“Committed to the idea that salvation could be reached through faith and by divine grace only, [Martin] Luther vigorously objected to the corrupt practice of selling indulgences. Acting on this belief, he wrote the “Disputation on the Power and Efficacy of Indulgences,” also known as “The 95 Theses,” a list of questions and propositions for debate. Popular legend has it that on October 31, 1517 Luther defiantly nailed a copy of his 95 Theses to the door of the Wittenberg Castle church.”[i]
It is highly doubtful that Martin Luther could have ever, in his wildest dreams, imagine the far-reaching implications of his humble actions on October 31, 1517. Rather, he was seeking to stimulate academic discussion within Catholic circles on the validity of indulgences, by showing the baselessness and crass selfishness of the practice. Furthermore, Luther contended that the sale of indulgences was patently unbiblical, being defensible by neither reason nor, as he said in Thesis #18, Holy Writ. Thus, “The reformers [Martin Luther and his allies] considered Sola Scriptura to be the very basis of the Reform movement.”[ii]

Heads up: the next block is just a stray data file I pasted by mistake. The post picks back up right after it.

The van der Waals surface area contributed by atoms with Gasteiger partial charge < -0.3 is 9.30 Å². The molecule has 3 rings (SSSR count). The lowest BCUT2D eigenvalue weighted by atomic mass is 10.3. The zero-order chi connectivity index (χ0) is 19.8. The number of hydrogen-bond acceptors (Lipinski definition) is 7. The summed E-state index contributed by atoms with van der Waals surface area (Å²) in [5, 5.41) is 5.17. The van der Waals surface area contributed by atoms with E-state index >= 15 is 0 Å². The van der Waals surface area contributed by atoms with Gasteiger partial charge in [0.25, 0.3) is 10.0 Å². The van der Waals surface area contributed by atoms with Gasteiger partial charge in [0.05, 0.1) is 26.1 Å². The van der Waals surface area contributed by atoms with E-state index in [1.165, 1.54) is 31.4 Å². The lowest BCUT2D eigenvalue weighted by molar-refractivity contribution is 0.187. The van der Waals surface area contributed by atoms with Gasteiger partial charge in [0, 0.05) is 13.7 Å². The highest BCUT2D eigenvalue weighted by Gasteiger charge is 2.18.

So in our study this morning, we will examine the substantial differences between evangelicalism (or more broadly, Protestantism) and Catholicism. While there are theological differences of a variety of sorts, they all may be fairly traced back to the foundation- Sola Scriptura.